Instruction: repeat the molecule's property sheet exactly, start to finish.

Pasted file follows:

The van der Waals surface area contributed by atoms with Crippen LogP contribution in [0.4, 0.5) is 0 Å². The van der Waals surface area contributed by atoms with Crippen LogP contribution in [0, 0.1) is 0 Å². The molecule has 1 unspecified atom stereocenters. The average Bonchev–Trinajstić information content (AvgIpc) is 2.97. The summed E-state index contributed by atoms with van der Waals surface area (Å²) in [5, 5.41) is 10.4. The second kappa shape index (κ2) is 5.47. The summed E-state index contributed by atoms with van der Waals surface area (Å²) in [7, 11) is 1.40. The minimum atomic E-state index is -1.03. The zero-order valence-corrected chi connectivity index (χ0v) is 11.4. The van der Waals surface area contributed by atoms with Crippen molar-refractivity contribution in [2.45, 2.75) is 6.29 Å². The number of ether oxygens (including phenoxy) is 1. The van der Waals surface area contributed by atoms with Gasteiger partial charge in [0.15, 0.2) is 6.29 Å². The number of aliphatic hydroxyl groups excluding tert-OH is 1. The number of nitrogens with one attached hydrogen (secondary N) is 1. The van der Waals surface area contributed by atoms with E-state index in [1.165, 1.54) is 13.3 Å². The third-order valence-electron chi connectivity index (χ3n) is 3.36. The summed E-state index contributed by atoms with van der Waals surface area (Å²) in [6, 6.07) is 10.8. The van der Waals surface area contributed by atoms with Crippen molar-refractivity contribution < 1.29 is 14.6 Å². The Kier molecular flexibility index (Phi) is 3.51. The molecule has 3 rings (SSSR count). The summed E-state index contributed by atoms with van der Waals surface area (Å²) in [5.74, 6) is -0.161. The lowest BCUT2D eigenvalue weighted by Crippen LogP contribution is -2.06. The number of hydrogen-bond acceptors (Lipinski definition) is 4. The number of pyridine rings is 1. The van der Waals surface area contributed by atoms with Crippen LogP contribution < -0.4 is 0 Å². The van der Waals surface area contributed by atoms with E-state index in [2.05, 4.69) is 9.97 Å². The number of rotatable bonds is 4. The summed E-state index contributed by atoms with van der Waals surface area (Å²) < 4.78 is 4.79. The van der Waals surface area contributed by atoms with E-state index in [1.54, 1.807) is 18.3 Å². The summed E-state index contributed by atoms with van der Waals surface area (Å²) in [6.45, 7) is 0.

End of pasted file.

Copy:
The van der Waals surface area contributed by atoms with Crippen LogP contribution in [0.4, 0.5) is 0 Å². The van der Waals surface area contributed by atoms with Crippen LogP contribution in [0, 0.1) is 0 Å². The molecule has 1 unspecified atom stereocenters. The average Bonchev–Trinajstić information content (AvgIpc) is 2.97. The summed E-state index contributed by atoms with van der Waals surface area (Å²) in [5, 5.41) is 10.4. The second kappa shape index (κ2) is 5.47. The summed E-state index contributed by atoms with van der Waals surface area (Å²) in [7, 11) is 1.40. The minimum atomic E-state index is -1.03. The zero-order valence-corrected chi connectivity index (χ0v) is 11.4. The van der Waals surface area contributed by atoms with Crippen molar-refractivity contribution in [2.45, 2.75) is 6.29 Å². The number of ether oxygens (including phenoxy) is 1. The van der Waals surface area contributed by atoms with Gasteiger partial charge in [0.15, 0.2) is 6.29 Å². The number of aliphatic hydroxyl groups excluding tert-OH is 1. The number of nitrogens with one attached hydrogen (secondary N) is 1. The van der Waals surface area contributed by atoms with E-state index in [1.165, 1.54) is 13.3 Å². The third-order valence-electron chi connectivity index (χ3n) is 3.36. The summed E-state index contributed by atoms with van der Waals surface area (Å²) in [6, 6.07) is 10.8. The van der Waals surface area contributed by atoms with Crippen molar-refractivity contribution < 1.29 is 14.6 Å². The Kier molecular flexibility index (Phi) is 3.51. The molecule has 3 rings (SSSR count). The summed E-state index contributed by atoms with van der Waals surface area (Å²) in [5.74, 6) is -0.161. The lowest BCUT2D eigenvalue weighted by Crippen LogP contribution is -2.06. The number of hydrogen-bond acceptors (Lipinski definition) is 4. The number of pyridine rings is 1. The van der Waals surface area contributed by atoms with Crippen LogP contribution < -0.4 is 0 Å². The van der Waals surface area contributed by atoms with E-state index in [2.05, 4.69) is 9.97 Å². The number of rotatable bonds is 4. The summed E-state index contributed by atoms with van der Waals surface area (Å²) < 4.78 is 4.79. The van der Waals surface area contributed by atoms with E-state index in [1.54, 1.807) is 18.3 Å². The summed E-state index contributed by atoms with van der Waals surface area (Å²) in [6.45, 7) is 0.